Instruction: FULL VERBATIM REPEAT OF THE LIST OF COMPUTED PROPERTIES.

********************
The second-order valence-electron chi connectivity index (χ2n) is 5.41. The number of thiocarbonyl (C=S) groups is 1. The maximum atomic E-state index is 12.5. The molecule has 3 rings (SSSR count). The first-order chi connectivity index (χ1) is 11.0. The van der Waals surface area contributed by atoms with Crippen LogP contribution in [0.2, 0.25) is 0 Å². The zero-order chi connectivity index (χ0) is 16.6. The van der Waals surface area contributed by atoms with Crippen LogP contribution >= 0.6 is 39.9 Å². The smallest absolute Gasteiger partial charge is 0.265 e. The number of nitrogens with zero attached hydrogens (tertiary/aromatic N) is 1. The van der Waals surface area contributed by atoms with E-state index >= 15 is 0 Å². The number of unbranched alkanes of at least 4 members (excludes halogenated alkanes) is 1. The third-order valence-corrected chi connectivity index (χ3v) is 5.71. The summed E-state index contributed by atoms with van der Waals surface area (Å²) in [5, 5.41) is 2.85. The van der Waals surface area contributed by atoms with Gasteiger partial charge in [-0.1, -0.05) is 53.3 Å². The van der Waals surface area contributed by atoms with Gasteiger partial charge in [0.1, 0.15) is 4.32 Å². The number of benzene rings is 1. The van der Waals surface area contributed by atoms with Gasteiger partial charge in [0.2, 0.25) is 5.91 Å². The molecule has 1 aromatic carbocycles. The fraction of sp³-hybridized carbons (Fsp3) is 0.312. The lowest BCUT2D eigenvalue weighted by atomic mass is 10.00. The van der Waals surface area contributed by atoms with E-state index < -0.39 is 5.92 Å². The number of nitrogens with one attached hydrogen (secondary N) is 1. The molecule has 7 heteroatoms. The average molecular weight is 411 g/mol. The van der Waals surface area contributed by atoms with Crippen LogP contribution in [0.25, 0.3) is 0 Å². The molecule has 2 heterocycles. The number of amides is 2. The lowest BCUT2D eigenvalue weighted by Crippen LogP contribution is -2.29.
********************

The second-order valence-electron chi connectivity index (χ2n) is 5.41. The number of thiocarbonyl (C=S) groups is 1. The maximum atomic E-state index is 12.5. The molecule has 3 rings (SSSR count). The first-order chi connectivity index (χ1) is 11.0. The van der Waals surface area contributed by atoms with Crippen LogP contribution in [0.2, 0.25) is 0 Å². The zero-order chi connectivity index (χ0) is 16.6. The van der Waals surface area contributed by atoms with Crippen LogP contribution >= 0.6 is 39.9 Å². The smallest absolute Gasteiger partial charge is 0.265 e. The number of nitrogens with zero attached hydrogens (tertiary/aromatic N) is 1. The van der Waals surface area contributed by atoms with E-state index >= 15 is 0 Å². The number of unbranched alkanes of at least 4 members (excludes halogenated alkanes) is 1. The third-order valence-corrected chi connectivity index (χ3v) is 5.71. The summed E-state index contributed by atoms with van der Waals surface area (Å²) in [5, 5.41) is 2.85. The van der Waals surface area contributed by atoms with Gasteiger partial charge in [-0.1, -0.05) is 53.3 Å². The van der Waals surface area contributed by atoms with Gasteiger partial charge in [0.1, 0.15) is 4.32 Å². The number of benzene rings is 1. The van der Waals surface area contributed by atoms with Gasteiger partial charge in [0.2, 0.25) is 5.91 Å². The molecule has 1 aromatic carbocycles. The fraction of sp³-hybridized carbons (Fsp3) is 0.312. The lowest BCUT2D eigenvalue weighted by atomic mass is 10.00. The van der Waals surface area contributed by atoms with E-state index < -0.39 is 5.92 Å². The number of nitrogens with one attached hydrogen (secondary N) is 1. The molecule has 7 heteroatoms. The average molecular weight is 411 g/mol. The van der Waals surface area contributed by atoms with Crippen LogP contribution in [0.25, 0.3) is 0 Å². The molecule has 2 heterocycles. The number of amides is 2. The lowest BCUT2D eigenvalue weighted by Crippen LogP contribution is -2.29.